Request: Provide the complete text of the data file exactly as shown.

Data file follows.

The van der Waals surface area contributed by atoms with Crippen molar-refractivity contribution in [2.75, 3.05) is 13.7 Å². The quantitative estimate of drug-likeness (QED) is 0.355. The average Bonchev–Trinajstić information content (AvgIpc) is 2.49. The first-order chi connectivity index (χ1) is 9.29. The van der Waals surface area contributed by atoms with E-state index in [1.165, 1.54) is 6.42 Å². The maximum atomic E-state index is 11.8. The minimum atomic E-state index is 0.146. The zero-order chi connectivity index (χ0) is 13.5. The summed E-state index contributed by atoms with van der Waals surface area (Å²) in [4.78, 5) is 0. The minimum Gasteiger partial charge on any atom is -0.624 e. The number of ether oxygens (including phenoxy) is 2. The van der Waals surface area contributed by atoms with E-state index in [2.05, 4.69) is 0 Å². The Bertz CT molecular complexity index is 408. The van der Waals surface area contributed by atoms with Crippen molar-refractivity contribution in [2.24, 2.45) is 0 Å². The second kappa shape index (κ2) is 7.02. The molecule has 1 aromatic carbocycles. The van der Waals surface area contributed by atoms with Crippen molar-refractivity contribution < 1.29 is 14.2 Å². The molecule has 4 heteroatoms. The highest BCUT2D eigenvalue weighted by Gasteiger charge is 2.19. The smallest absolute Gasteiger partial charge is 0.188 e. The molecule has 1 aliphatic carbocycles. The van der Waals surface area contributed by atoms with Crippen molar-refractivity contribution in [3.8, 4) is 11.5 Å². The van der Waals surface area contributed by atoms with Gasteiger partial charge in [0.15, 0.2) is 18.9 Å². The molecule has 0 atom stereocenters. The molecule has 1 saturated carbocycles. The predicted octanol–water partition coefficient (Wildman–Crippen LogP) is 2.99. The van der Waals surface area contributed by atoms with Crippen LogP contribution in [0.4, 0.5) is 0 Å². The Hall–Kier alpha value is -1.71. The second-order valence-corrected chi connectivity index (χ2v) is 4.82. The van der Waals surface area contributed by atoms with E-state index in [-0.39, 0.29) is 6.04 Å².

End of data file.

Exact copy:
The van der Waals surface area contributed by atoms with Crippen molar-refractivity contribution in [2.75, 3.05) is 13.7 Å². The quantitative estimate of drug-likeness (QED) is 0.355. The average Bonchev–Trinajstić information content (AvgIpc) is 2.49. The first-order chi connectivity index (χ1) is 9.29. The van der Waals surface area contributed by atoms with E-state index in [1.165, 1.54) is 6.42 Å². The maximum atomic E-state index is 11.8. The minimum atomic E-state index is 0.146. The zero-order chi connectivity index (χ0) is 13.5. The summed E-state index contributed by atoms with van der Waals surface area (Å²) in [4.78, 5) is 0. The minimum Gasteiger partial charge on any atom is -0.624 e. The number of ether oxygens (including phenoxy) is 2. The van der Waals surface area contributed by atoms with E-state index in [2.05, 4.69) is 0 Å². The Bertz CT molecular complexity index is 408. The van der Waals surface area contributed by atoms with Crippen molar-refractivity contribution in [2.24, 2.45) is 0 Å². The second kappa shape index (κ2) is 7.02. The molecule has 1 aromatic carbocycles. The van der Waals surface area contributed by atoms with Crippen molar-refractivity contribution < 1.29 is 14.2 Å². The molecule has 4 heteroatoms. The highest BCUT2D eigenvalue weighted by Gasteiger charge is 2.19. The smallest absolute Gasteiger partial charge is 0.188 e. The molecule has 1 aliphatic carbocycles. The van der Waals surface area contributed by atoms with Crippen molar-refractivity contribution in [3.8, 4) is 11.5 Å². The van der Waals surface area contributed by atoms with Gasteiger partial charge in [0.15, 0.2) is 18.9 Å². The molecule has 0 atom stereocenters. The molecule has 1 saturated carbocycles. The predicted octanol–water partition coefficient (Wildman–Crippen LogP) is 2.99. The van der Waals surface area contributed by atoms with Crippen LogP contribution in [0.4, 0.5) is 0 Å². The Hall–Kier alpha value is -1.71. The second-order valence-corrected chi connectivity index (χ2v) is 4.82. The van der Waals surface area contributed by atoms with E-state index in [-0.39, 0.29) is 6.04 Å².